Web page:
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Volvo plans rapid growth in U.S. with new factory

Automotive News Europe | May 29, 2015 11:05 CET

CHARLESTON, S. Carolina (Reuters) — Volvo aims to rebuild the brand’s U.S. sales to 100,000 vehicles a year “as soon as possible,” with help from a factory the company plans to open in 2018, its head of North American operations said.

Lex Kerssemakers, senior vice president of Volvo Americas and president and CEO of Volvo Cars of North America, said the automaker intends to quickly boost its U.S. annual sales from about 57,000 currently.

“Our dealers have been longing for cars and for sales for so many years,” Kerssemakers told Reuters at an event formalizing the company’s agreement to build the new factory in South Carolina.

In 2004, Volvo, now owned by Chinese parent, Zhejiang Geely Holding Group, sold 140,000 cars in the United States, he said.

Volvo’s effort to rebuild U.S. sales will hinge on the factory. Construction is expected to start this summer or fall with the help of more than $200 million in tax breaks and other incentives from state and local governments and other entities.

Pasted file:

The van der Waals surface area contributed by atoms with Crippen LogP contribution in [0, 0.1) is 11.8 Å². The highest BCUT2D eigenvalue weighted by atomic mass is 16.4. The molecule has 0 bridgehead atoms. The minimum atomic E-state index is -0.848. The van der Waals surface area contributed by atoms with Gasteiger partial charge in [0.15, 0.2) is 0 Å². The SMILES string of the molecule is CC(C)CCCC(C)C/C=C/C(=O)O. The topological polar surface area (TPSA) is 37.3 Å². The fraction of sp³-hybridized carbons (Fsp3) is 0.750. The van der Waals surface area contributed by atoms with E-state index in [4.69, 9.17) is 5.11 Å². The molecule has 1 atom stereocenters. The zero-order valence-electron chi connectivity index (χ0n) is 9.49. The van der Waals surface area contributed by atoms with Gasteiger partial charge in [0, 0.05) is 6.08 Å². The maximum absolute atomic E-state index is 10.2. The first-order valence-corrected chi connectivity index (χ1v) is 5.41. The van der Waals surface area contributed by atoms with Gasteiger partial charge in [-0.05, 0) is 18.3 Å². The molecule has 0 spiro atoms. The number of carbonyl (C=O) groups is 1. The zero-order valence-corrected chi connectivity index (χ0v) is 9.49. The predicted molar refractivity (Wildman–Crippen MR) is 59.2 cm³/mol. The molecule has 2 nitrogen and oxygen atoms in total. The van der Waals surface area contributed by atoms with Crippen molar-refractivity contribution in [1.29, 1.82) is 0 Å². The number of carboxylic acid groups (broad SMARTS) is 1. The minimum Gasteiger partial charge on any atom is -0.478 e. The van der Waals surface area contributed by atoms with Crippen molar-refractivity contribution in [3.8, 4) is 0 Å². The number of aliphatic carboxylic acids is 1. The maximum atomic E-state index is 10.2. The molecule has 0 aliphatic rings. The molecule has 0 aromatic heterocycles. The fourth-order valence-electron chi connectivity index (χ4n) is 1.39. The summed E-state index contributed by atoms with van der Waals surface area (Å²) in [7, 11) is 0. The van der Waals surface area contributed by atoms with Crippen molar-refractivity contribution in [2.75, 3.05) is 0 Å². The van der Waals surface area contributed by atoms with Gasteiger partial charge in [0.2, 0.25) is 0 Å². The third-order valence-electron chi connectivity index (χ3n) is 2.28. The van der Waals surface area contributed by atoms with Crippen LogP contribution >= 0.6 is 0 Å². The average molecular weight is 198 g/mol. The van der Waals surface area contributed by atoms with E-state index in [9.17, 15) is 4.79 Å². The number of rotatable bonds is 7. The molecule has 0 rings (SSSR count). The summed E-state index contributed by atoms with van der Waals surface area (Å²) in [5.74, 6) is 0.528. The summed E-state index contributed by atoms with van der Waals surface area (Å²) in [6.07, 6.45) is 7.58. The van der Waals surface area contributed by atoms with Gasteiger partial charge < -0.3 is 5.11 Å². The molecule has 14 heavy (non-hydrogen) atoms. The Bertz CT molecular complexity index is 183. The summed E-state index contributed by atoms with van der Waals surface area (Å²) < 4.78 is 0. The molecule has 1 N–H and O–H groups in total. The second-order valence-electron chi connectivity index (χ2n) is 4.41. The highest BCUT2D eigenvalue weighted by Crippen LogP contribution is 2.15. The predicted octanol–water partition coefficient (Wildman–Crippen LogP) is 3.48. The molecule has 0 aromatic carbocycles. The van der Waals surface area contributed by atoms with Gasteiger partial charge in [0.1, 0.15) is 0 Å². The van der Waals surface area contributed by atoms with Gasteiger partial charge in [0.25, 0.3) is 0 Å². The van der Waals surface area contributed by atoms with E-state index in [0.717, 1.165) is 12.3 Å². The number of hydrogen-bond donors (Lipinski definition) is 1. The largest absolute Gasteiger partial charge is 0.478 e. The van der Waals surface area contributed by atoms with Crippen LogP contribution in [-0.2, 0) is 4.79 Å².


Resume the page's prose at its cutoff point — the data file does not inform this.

The vehicle produced in South Carolina will be a Volvo product, officials said, although it could one day build a Geely branded car as well.

The company is also developing plans with Geely in Sweden for a platform for smaller cars, Kerssemakers said.

Volvo’s plant will be built about 30 miles from the port of Charleston. The first car will roll out in 2018, officials said.

South Carolina provided Volvo with $150 million in infrastructure and other economic incentives, the state’s Secretary of Commerce, Bobby Hitt, told Reuters.

Volvo could get another $12 million in incentives from Berkeley County and up to $55 million in incentives from Santee Cooper power, officials said.

Volvo plans to offer a Chinese-made sedan in the United States, the Volvo S60 Inscription sedan, starting this summer, Volvo spokesman Dean Shaw said.

Only 2,000 2015 models will be sold in the U.S. with maybe more to follow in 2016, another Volvo spokesman, Jim Nichols, said.